Weight vs. Bodyweight

If you consistently lift weights and are garnering the many benefits of keeping your muscles strong and conditioned, I think that is great. However, no matter how much weight you lift, I am convinced that you haven’t “arrived” until you consistently incorporate bodyweight exercises into your routines. Do you have to do these moves all the time? No but you can make sure that each week involves you pushing, pulling or propelling your own bodyweight.

Moves such as Push Ups, Pull-Ups, Squats, Jump Squats, Lunges and many more can be a great addition to any form of exercise or sport . Aside from the functional benefits, the maintenance and even improvement of neuromuscular control & coordination, balance, agility, body awareness and reaction time all take place with bodyweight movements. Consistency and practice are key because as we all know, it is all too easy to lose skill, balance, strength and endurance very easily if you don’t constantly stay active.

For example, I train a guy who is in his 50’s who easily completes marathons, triathlons and mountain biking events each year yet he still needs a lot of work with his body control, skill development and overall body awareness. He was noticing that with sports and activities outside of his normal routine, he was not as agile and “in control” as he once was. Again, he is in great shape but some of the everyday things started to become a tad more difficult. Like anything else, your body has a “use it or lose it” set up to where you have to keep it constantly engaged with not only activities that require endurance and strength but body control, awareness and coordination as well.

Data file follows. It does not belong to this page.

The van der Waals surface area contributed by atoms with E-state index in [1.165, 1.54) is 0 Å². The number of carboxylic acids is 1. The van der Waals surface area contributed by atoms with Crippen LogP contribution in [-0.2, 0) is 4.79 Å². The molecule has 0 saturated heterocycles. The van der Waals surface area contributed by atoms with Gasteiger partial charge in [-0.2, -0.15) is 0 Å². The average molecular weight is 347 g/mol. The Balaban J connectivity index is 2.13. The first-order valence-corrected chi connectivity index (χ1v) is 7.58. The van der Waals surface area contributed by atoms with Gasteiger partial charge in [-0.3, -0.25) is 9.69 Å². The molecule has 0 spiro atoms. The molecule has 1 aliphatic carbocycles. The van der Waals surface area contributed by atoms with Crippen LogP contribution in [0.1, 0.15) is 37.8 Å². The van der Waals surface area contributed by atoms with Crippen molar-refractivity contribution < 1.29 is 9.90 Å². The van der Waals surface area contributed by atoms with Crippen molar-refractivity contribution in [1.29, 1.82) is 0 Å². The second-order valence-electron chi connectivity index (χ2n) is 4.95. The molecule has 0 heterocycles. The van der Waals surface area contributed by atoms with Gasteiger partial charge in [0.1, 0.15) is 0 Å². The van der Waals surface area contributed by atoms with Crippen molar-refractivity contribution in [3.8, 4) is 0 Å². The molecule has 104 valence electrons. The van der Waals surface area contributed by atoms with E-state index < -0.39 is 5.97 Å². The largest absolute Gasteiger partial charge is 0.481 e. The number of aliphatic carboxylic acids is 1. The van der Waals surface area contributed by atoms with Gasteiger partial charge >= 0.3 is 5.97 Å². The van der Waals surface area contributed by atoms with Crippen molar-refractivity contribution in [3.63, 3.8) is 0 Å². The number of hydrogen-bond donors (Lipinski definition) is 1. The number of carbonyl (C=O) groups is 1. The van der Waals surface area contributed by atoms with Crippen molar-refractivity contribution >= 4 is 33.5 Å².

I started him on a program of dynamic stretching to really increase his level of flexibility paired with numerous routines of bodyweight, skill and balance exercises. After only 3 weeks, we noticed a considerable improvement in his body control and range of motion with all of the moves he performed. Even his muscular endurance on exercises he did with machines and with Dumbbells improved due to this infusion of variation. I also used bodyweight moves as “finisher” moves that he would perform right after a traditional exercise. For example, after set of Dumbbell Bench Presses, he performed 15 Push-ups, and after Dumbbell Rows, I would have him perform 15 Pull-ups. Other times, I would have him do a circuit of various bodyweight and traditional strength training exercises with little rest yet a high level of focus on technique. Technique must be at a very high level with every aspect of strength or bodyweight exercise because that is where the improvements in body control and coordination start! To top things off, we created an agility circuit that had him performing multi-directional movements to improve his agility, reaction time and body control. Not only was it beneficial to the many systems of his body but it was just flat-out fun for him. Having activities in place that are just simple fun really helps this process become a part of you and an active lifestyle rather than just “exercise.”

Try adding some bodyweight moves and agility drills to your current routine to add a little more intensity, focus and variation…you will be glad you did. Don’t be shy and ask a staff member at your local gym for help in choosing some moves that may be of benefit to you and your specific needs.

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